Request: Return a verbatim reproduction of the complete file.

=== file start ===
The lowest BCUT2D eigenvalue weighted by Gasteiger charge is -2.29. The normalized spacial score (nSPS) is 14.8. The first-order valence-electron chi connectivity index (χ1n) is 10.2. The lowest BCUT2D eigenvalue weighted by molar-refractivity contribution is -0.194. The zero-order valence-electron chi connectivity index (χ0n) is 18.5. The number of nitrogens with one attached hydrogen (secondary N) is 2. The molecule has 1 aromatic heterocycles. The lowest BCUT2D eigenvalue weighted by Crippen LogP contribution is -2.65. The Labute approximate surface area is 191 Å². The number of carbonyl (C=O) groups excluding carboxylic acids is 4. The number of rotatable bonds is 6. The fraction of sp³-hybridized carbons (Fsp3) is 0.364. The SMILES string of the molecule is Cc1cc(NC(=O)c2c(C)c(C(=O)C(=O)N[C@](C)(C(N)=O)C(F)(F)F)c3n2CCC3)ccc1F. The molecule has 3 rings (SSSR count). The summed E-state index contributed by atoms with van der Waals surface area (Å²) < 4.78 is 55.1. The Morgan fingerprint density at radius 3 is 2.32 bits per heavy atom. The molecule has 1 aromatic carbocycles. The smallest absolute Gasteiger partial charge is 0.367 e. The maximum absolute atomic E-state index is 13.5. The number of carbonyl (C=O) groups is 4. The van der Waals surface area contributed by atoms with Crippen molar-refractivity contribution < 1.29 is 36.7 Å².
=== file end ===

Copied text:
The lowest BCUT2D eigenvalue weighted by Gasteiger charge is -2.29. The normalized spacial score (nSPS) is 14.8. The first-order valence-electron chi connectivity index (χ1n) is 10.2. The lowest BCUT2D eigenvalue weighted by molar-refractivity contribution is -0.194. The zero-order valence-electron chi connectivity index (χ0n) is 18.5. The number of nitrogens with one attached hydrogen (secondary N) is 2. The molecule has 1 aromatic heterocycles. The lowest BCUT2D eigenvalue weighted by Crippen LogP contribution is -2.65. The Labute approximate surface area is 191 Å². The number of carbonyl (C=O) groups excluding carboxylic acids is 4. The number of rotatable bonds is 6. The fraction of sp³-hybridized carbons (Fsp3) is 0.364. The SMILES string of the molecule is Cc1cc(NC(=O)c2c(C)c(C(=O)C(=O)N[C@](C)(C(N)=O)C(F)(F)F)c3n2CCC3)ccc1F. The molecule has 3 rings (SSSR count). The summed E-state index contributed by atoms with van der Waals surface area (Å²) < 4.78 is 55.1. The Morgan fingerprint density at radius 3 is 2.32 bits per heavy atom. The molecule has 1 aromatic carbocycles. The smallest absolute Gasteiger partial charge is 0.367 e. The maximum absolute atomic E-state index is 13.5. The number of carbonyl (C=O) groups is 4. The van der Waals surface area contributed by atoms with Crippen molar-refractivity contribution < 1.29 is 36.7 Å².